Charles Darwin with a purple swarm around his head, contemplating the twist of fate that natural selection sidestepped these still-living honorable mentions.

1993 Honorable Mention

Honorable Mentions have misadventures that stop short of the ultimate sacrifice. Nevertheless we salute the spirit of their colossal blunders with an Honorable Mention. Better luck next time!

Lawn Chair Larry
1982 Honorable Mention
Confirmed True by Darwin

See Also,
'Priest Visits Boss'

(1982, California) Larry Walters of Los Angeles is one of the few to contend for a Darwin Award and live to tell the tale. "I have fulfilled my 20-year dream," said Walters, a former truck driver for a company that makes TV commercials. "I'm staying on the ground. I've proved the thing works."

Larry's boyhood dream was to fly. But fates conspired to keep him from his dream. He joined the Air Force, but his poor eyesight disqualified him from the job of pilot. After he was discharged from the military, he sat in his backyard watching jets fly overhead.

He hatched his weather balloon scheme while sitting outside in his "extremely comfortable" Sears lawnchair. He purchased 45 weather balloons from an Army-Navy surplus store, tied them to his tethered lawnchair (dubbed the Inspiration I) and filled the four-foot diameter balloons with helium. Then, armed with some sandwiches, Miller Lite, and a pellet gun, he strapped himself into his lawnchair. He figured he would shoot to pop a few of the many balloons when it was time to descend.

Larry planned to sever the anchor and lazily float to a height of about 30 feet above the backyard, where he would enjoy a few hours of flight before coming back down. But things didn't work out quite as Larry planned.

When his friends cut the cord anchoring the lawnchair to his Jeep, he did not float lazily up to 30 feet. Instead he streaked into the LA sky as if shot from a cannon, pulled by the lift of 45 helium balloons, holding 33 cubic feet of helium each.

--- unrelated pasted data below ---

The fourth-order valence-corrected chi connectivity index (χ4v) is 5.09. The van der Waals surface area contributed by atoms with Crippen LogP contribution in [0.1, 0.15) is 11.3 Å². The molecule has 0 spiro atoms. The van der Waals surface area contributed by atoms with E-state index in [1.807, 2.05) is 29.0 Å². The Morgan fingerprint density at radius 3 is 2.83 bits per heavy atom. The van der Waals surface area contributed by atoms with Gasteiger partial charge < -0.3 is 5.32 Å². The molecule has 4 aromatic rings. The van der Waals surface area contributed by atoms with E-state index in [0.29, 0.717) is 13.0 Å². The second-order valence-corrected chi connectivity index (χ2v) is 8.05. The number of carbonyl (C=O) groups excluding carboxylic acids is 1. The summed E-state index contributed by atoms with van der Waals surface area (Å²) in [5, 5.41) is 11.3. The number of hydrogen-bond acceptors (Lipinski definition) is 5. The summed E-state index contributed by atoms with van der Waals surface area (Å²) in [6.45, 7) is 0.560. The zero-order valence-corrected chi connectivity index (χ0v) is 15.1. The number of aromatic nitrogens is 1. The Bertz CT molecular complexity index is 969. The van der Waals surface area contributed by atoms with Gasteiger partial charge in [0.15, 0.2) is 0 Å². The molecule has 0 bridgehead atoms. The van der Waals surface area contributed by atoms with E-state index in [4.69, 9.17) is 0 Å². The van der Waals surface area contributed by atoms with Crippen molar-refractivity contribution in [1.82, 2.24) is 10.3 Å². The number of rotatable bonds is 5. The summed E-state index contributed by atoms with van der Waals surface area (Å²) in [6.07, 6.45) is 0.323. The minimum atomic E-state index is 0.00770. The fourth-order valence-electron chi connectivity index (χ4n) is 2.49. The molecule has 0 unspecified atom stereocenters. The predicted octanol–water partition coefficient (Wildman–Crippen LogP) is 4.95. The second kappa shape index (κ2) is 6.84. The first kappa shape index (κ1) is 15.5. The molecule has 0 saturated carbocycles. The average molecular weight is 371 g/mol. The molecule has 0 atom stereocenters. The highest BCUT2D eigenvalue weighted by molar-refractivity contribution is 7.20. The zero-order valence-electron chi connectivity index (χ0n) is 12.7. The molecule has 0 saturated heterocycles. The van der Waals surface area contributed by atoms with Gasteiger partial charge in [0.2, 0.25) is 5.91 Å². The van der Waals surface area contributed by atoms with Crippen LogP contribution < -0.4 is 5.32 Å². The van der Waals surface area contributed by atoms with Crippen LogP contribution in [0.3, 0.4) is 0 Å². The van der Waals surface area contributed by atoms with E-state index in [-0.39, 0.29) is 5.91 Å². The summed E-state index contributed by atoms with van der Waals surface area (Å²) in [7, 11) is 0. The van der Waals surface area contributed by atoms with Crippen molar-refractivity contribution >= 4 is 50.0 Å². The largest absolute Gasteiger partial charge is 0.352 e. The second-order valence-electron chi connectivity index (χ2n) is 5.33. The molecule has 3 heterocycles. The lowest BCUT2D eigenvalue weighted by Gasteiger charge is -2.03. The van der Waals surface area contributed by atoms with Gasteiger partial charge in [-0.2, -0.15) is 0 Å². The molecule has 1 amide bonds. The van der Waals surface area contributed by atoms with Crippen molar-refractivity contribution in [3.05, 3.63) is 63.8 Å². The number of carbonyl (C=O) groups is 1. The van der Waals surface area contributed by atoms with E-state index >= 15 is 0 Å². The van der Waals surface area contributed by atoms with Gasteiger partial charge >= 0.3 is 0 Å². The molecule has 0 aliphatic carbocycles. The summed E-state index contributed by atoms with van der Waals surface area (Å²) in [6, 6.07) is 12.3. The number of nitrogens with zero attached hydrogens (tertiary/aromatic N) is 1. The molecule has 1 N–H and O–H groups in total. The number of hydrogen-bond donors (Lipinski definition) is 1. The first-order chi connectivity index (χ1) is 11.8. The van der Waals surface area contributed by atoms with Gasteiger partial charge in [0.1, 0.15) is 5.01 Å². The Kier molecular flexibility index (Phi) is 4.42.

He didn't level off at 100 feet, nor did he level off at 1000 feet. After climbing and climbing, he leveled off at 16,000 feet.

At that height he felt he couldn't risk shooting any of the balloons, lest he unbalance the load and really find himself in trouble. So he stayed there, drifting cold and frightened with his beer and sandwiches, for more than 14 hours. He crossed the primary approach corridor of LAX, where startled Trans World Airlines and Delta Airlines pilots radioed in reports of the strange sight.

Eventually he gathered the nerve to shoot a few balloons, and slowly descended. The hanging tethers tangled and caught in a power line, blacking out a Long Beach neighborhood for 20 minutes. Larry climbed to safety, where he was arrested by waiting members of the LAPD. As he was led away in handcuffs, a reporter dispatched to cover the daring rescue asked him why he had done it. Larry replied nonchalantly, "A man can't just sit around."

The Federal Aviation Administration was not amused. Safety Inspector Neal Savoy said, "We know he broke some part of the Federal Aviation Act, and as soon as we decide which part it is, a charge will be filed." © 1994 - 2012
Submitted by: Ed Greany, Douglas Walker, Walter Hecht
Reference: UPI, Stabbed with a Wedge of Cheese by Charles Downey

Larry's efforts won him a $1,500 FAA fine, a prize from the Bonehead Club of Dallas, the altitude record for gas-filled clustered balloons, and a Darwin Awards Honorable Mention. He gave his aluminum lawnchair to admiring neighborhood children, abandoned his truck-driving job, and went on the lecture circuit. He enjoyed intermittent demand as a motivational speaker, but said he never made much money from his innovative flight. He never married and had no children. Larry hiked into the forest and shot himself on October 6, 1993. He died at the age of 44.

AP Article
3 July 1982
UPI Followup
18 December 1982
Excerpt from Robert Fulghum's Book All I Really Need to Know I Learned in Kindergarten
Larry's Obituary
Los Angeles Times

Ed Greany adds:
I am a member of Crest REACT, a non-profit organization that monitors CB Channel 9 for emergencies. I have the entire event recorded on cassette, while Larry and Santiago REACT Unit 66 were in CB contact. He was not rescued by a helicopter, as you inaccurately report (see our previous version) but came down of his own actions and became entangled in power lines. He later committed suicide. He recorded a song called "Lawn Chair that Flew" c. 1982 ASCAP and gave me a personal copy. I invited him to be a guest speaker at a later REACT Council meeting in Corona, CA. The CB recording is not Copyrighted, and you may have a copy by sending $2 to cover duplication to:

Ed Greany c/o Crest React
P.O. Box 395
Corona, CA  92878-0395
Ed says, "I prefer cash as it is simpler, but any medium is okay."

An informative article by alanboyle.

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